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Toxic Algae Bloom In Doctors Lake Threatens Swimmers' Health

Blue-green algae makes swimming in Doctors Lake in Clay County an unhealthy activity.
The Florida Channel
Leon County Judge John Cooper on June 30, 2022, in a screen grab from The Florida Channel.

A blue-green algae bloom in Doctors Lake is posing a serious health risk to swimmers.

Lisa Rinaman said water samples taken the week of July 10 detected the presence of microcystin toxin in the Clay County lake that feeds into the St. Johns River. 

Rinaman said the concentration of microcystin in the Clay County lake was more than three times higher than what the U.S. Environmental Protection Agency considers safe for human exposure.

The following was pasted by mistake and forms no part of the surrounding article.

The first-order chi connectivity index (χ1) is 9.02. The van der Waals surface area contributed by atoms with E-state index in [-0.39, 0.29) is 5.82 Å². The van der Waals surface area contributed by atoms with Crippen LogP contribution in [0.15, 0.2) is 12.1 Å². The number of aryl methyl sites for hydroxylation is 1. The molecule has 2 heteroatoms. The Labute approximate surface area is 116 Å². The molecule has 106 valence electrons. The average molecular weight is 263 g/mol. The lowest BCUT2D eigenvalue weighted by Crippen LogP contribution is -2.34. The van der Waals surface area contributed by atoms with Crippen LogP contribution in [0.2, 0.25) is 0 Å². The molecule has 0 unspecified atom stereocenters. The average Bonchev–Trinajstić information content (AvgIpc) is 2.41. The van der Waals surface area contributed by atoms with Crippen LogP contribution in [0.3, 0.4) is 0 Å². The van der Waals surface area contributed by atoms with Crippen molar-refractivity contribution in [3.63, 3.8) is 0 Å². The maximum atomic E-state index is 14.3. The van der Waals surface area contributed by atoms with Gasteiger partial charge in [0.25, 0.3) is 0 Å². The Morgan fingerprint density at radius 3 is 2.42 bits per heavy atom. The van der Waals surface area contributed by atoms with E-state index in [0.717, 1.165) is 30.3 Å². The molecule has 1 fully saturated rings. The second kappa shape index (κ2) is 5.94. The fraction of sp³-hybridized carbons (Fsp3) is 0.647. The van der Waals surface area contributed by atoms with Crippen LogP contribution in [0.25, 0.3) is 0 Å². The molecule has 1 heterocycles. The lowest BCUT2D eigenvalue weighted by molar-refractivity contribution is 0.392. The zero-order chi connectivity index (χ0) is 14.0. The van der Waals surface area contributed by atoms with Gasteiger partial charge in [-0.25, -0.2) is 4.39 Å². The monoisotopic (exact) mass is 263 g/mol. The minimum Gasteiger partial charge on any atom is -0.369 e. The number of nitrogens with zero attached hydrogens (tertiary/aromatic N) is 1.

“And we’re very concerned because Doctors Lake is very popular,” she said, “not only with boaters and fishermen but also there’s a Boy Scout camp there.”

Samples taken from Doctors Lake by the St. Johns River Water Management District on July 12 confirmed the Riverkeeper’s findings, Rinaman said.

“We were hoping the state would issue a health advisory,” she said, “but unfortunately they decided just to do a regular warning telling people to stay away from algae without notifying the public that they could potentially be in harm’s way.

Blue-green algae blooms are typically caused by excess water pollution. Exposure can cause skin irritation, stomach ailments, itchy eyes, asthma, and, at high levels, liver damage.

To alert the Florida Department of Environmental Protection of an algal bloom, call 855-305-3903 or go to

Contact Cyd Hoskinson at, 904-358-6351 or on Twitter at  @cydwjctnews.


Copyright 2020 WJCT News 89.9. To see more, visit .

Cyd Hoskinson began working at WJCT on Valentine’s Day 2011.